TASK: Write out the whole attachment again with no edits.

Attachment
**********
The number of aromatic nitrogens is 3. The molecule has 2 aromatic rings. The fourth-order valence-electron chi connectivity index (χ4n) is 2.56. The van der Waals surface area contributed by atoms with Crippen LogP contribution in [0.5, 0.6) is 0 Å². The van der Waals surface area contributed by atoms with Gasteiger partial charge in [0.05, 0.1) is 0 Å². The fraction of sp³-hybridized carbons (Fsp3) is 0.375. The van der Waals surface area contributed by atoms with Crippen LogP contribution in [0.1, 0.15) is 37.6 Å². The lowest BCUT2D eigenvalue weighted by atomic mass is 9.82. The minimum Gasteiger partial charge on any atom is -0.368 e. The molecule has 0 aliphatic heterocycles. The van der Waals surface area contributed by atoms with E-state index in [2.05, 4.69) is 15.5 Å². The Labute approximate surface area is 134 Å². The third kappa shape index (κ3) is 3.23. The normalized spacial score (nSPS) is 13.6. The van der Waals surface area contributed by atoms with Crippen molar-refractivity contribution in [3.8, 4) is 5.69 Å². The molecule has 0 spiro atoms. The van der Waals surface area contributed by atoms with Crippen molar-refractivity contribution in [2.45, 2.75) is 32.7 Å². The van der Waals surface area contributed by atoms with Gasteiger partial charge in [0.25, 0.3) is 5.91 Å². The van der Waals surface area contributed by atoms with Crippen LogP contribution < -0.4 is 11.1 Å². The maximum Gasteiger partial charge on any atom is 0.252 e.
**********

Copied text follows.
The number of aromatic nitrogens is 3. The molecule has 2 aromatic rings. The fourth-order valence-electron chi connectivity index (χ4n) is 2.56. The van der Waals surface area contributed by atoms with Crippen LogP contribution in [0.5, 0.6) is 0 Å². The van der Waals surface area contributed by atoms with Gasteiger partial charge in [0.05, 0.1) is 0 Å². The fraction of sp³-hybridized carbons (Fsp3) is 0.375. The van der Waals surface area contributed by atoms with Crippen LogP contribution in [0.1, 0.15) is 37.6 Å². The lowest BCUT2D eigenvalue weighted by atomic mass is 9.82. The minimum Gasteiger partial charge on any atom is -0.368 e. The molecule has 0 aliphatic heterocycles. The van der Waals surface area contributed by atoms with E-state index in [2.05, 4.69) is 15.5 Å². The Labute approximate surface area is 134 Å². The third kappa shape index (κ3) is 3.23. The normalized spacial score (nSPS) is 13.6. The van der Waals surface area contributed by atoms with Crippen molar-refractivity contribution in [3.8, 4) is 5.69 Å². The molecule has 0 spiro atoms. The van der Waals surface area contributed by atoms with Crippen molar-refractivity contribution in [2.45, 2.75) is 32.7 Å². The van der Waals surface area contributed by atoms with Gasteiger partial charge in [0.25, 0.3) is 5.91 Å². The van der Waals surface area contributed by atoms with Crippen LogP contribution < -0.4 is 11.1 Å². The maximum Gasteiger partial charge on any atom is 0.252 e.